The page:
Register Wednesday | June 19 | 2019
Sometimes a whole day Sara MacCulloch, Fields at Dusk (2016), 20" × 20", oil on canvas.

Sometimes a whole day

New poetry from Anna Swanson.

We nap smooth as a cake
knife, slicing this week

into as many days as we please
and eating them all. Again, again,

we are knives or mouths or perfect
peaches. We sleep

like soft fruit in an upside-down cake,
wake warm and split-open,

decorating a new day. And so it is
that in this one week I wake

thirty mornings with you. Slip bare feet
into rubber boots two sizes too big,

make the sleepy walk
to the outhouse in my underwear

or tank top or the padded plaid jacket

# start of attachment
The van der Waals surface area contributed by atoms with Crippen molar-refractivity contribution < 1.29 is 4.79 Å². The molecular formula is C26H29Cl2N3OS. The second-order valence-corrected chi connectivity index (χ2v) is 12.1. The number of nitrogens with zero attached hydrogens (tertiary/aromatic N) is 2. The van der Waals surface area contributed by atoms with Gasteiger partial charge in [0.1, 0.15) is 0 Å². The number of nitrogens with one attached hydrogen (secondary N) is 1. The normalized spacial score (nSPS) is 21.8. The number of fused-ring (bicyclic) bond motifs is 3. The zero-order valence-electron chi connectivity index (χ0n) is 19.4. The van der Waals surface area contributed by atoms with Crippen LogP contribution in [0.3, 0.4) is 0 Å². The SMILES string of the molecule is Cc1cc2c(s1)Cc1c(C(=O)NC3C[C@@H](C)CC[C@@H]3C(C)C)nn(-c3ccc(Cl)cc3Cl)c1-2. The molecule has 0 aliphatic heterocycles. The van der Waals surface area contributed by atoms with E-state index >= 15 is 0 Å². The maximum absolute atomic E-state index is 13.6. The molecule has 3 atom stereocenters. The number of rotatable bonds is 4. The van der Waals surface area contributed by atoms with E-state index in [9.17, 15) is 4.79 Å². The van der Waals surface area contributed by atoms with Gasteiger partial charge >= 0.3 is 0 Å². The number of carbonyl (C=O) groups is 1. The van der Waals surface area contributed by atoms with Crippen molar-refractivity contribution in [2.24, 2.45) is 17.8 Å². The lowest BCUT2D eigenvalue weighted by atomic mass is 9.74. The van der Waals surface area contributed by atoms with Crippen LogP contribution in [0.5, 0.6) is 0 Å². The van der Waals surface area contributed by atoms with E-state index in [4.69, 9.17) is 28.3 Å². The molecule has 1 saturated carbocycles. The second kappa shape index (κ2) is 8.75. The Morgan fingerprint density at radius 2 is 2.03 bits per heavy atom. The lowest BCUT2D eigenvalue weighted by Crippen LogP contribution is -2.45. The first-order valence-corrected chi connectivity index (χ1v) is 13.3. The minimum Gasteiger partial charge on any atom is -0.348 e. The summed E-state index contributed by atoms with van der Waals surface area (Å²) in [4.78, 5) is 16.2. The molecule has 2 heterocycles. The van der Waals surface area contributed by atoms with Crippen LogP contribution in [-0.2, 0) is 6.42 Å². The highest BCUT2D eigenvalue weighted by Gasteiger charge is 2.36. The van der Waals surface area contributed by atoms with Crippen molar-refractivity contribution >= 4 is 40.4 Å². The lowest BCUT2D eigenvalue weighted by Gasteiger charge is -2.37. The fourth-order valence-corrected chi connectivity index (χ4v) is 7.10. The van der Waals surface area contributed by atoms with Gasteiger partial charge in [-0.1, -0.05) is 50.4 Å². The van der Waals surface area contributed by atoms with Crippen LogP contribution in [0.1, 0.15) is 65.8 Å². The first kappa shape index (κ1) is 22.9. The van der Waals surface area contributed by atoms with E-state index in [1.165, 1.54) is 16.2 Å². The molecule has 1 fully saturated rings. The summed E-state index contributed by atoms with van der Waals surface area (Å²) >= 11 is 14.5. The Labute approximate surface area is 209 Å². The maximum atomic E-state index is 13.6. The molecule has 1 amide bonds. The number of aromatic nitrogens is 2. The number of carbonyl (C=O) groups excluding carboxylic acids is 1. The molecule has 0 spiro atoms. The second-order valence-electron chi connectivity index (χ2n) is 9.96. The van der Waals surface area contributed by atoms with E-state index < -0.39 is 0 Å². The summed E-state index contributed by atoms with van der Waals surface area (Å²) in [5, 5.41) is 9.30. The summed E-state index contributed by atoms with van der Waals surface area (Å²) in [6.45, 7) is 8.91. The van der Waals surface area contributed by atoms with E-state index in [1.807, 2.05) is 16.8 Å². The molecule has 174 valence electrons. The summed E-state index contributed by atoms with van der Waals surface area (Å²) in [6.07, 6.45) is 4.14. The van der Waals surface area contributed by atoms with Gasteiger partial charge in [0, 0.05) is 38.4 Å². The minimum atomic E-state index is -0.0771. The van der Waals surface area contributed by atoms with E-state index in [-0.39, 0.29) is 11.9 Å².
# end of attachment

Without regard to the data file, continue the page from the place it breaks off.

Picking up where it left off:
you hang behind the door.

One morning we drive through the dark
to Pointe Saint-Pierre and wait

on blankets in wet grass. A storm
baffles the horizon and the sun rises

somewhere we can’t see.
Small servings of sky turn pink.

A seal flashes a speckled belly
and then rolls over as if falling

back to sleep. A Minke
slices the surface. All at once

this watery yellow light on your face.
What is enough? Sometimes a whole day

happens in an hour and a half. After,
we climb into the green Subaru

and lean the bucket seats back. The next
town won’t open for breakfast until eight.

You pull a sleeping bag over us.
I lift sock feet over the gear shift,

slide them under your knees. The rain
pounds out the shape of the metal car

and we curl like cats into an armpit
of ordinary happiness
 and sleep.